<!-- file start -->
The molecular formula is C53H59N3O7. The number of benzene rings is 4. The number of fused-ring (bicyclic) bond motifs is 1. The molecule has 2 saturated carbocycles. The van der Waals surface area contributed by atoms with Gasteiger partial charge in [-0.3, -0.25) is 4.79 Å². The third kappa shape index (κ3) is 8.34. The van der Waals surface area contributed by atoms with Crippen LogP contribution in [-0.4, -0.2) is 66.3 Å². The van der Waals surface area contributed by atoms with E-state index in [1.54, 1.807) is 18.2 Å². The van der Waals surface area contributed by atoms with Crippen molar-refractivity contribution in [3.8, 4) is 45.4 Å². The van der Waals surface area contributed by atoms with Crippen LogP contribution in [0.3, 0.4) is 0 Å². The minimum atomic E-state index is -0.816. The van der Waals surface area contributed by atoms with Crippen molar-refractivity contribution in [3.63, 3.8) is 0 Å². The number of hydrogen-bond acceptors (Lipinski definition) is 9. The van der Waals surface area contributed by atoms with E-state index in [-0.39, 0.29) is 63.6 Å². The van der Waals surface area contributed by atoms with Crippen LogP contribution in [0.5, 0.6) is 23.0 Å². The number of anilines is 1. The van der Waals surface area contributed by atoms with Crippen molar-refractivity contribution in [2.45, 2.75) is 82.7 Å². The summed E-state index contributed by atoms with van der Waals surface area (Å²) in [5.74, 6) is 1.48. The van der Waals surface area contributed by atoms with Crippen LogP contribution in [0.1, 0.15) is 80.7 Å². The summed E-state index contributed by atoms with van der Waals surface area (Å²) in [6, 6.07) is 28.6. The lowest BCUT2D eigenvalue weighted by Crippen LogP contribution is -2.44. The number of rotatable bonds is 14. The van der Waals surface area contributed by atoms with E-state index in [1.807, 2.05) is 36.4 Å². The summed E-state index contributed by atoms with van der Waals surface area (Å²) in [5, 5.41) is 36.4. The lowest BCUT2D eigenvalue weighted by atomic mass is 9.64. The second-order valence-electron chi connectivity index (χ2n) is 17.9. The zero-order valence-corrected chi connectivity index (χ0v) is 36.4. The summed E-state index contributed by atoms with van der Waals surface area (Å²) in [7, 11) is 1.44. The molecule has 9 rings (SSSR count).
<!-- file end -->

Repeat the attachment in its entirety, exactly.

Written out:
The molecular formula is C53H59N3O7. The number of benzene rings is 4. The number of fused-ring (bicyclic) bond motifs is 1. The molecule has 2 saturated carbocycles. The van der Waals surface area contributed by atoms with Gasteiger partial charge in [-0.3, -0.25) is 4.79 Å². The third kappa shape index (κ3) is 8.34. The van der Waals surface area contributed by atoms with Crippen LogP contribution in [-0.4, -0.2) is 66.3 Å². The van der Waals surface area contributed by atoms with E-state index in [1.54, 1.807) is 18.2 Å². The van der Waals surface area contributed by atoms with Crippen molar-refractivity contribution in [3.8, 4) is 45.4 Å². The van der Waals surface area contributed by atoms with Crippen LogP contribution in [0.3, 0.4) is 0 Å². The minimum atomic E-state index is -0.816. The van der Waals surface area contributed by atoms with Crippen molar-refractivity contribution in [3.63, 3.8) is 0 Å². The number of hydrogen-bond acceptors (Lipinski definition) is 9. The van der Waals surface area contributed by atoms with E-state index in [-0.39, 0.29) is 63.6 Å². The van der Waals surface area contributed by atoms with Crippen LogP contribution in [0.5, 0.6) is 23.0 Å². The number of anilines is 1. The van der Waals surface area contributed by atoms with Crippen molar-refractivity contribution in [2.45, 2.75) is 82.7 Å². The summed E-state index contributed by atoms with van der Waals surface area (Å²) in [5.74, 6) is 1.48. The van der Waals surface area contributed by atoms with Crippen LogP contribution in [0.1, 0.15) is 80.7 Å². The summed E-state index contributed by atoms with van der Waals surface area (Å²) in [6, 6.07) is 28.6. The lowest BCUT2D eigenvalue weighted by Crippen LogP contribution is -2.44. The number of rotatable bonds is 14. The van der Waals surface area contributed by atoms with E-state index in [1.807, 2.05) is 36.4 Å². The summed E-state index contributed by atoms with van der Waals surface area (Å²) in [5, 5.41) is 36.4. The lowest BCUT2D eigenvalue weighted by atomic mass is 9.64. The second-order valence-electron chi connectivity index (χ2n) is 17.9. The zero-order valence-corrected chi connectivity index (χ0v) is 36.4. The summed E-state index contributed by atoms with van der Waals surface area (Å²) in [7, 11) is 1.44. The molecule has 9 rings (SSSR count).